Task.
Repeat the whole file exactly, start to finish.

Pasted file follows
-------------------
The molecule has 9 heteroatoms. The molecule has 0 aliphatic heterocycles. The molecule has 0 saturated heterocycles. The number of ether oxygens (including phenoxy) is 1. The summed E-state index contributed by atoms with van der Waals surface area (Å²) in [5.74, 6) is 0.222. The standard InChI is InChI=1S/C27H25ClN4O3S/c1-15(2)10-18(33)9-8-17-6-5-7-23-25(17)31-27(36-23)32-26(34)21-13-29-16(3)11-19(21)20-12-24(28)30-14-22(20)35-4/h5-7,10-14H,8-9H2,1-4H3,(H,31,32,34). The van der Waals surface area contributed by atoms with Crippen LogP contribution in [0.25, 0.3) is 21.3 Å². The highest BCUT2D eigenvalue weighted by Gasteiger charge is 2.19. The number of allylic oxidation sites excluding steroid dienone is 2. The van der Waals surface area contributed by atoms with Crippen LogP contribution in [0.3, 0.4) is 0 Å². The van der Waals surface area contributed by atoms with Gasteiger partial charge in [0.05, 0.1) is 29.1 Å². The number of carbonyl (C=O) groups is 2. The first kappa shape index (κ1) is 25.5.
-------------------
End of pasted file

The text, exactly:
The molecule has 9 heteroatoms. The molecule has 0 aliphatic heterocycles. The molecule has 0 saturated heterocycles. The number of ether oxygens (including phenoxy) is 1. The summed E-state index contributed by atoms with van der Waals surface area (Å²) in [5.74, 6) is 0.222. The standard InChI is InChI=1S/C27H25ClN4O3S/c1-15(2)10-18(33)9-8-17-6-5-7-23-25(17)31-27(36-23)32-26(34)21-13-29-16(3)11-19(21)20-12-24(28)30-14-22(20)35-4/h5-7,10-14H,8-9H2,1-4H3,(H,31,32,34). The van der Waals surface area contributed by atoms with Crippen LogP contribution in [0.25, 0.3) is 21.3 Å². The highest BCUT2D eigenvalue weighted by Gasteiger charge is 2.19. The number of allylic oxidation sites excluding steroid dienone is 2. The van der Waals surface area contributed by atoms with Crippen LogP contribution in [0.3, 0.4) is 0 Å². The van der Waals surface area contributed by atoms with Gasteiger partial charge in [0.05, 0.1) is 29.1 Å². The number of carbonyl (C=O) groups is 2. The first kappa shape index (κ1) is 25.5.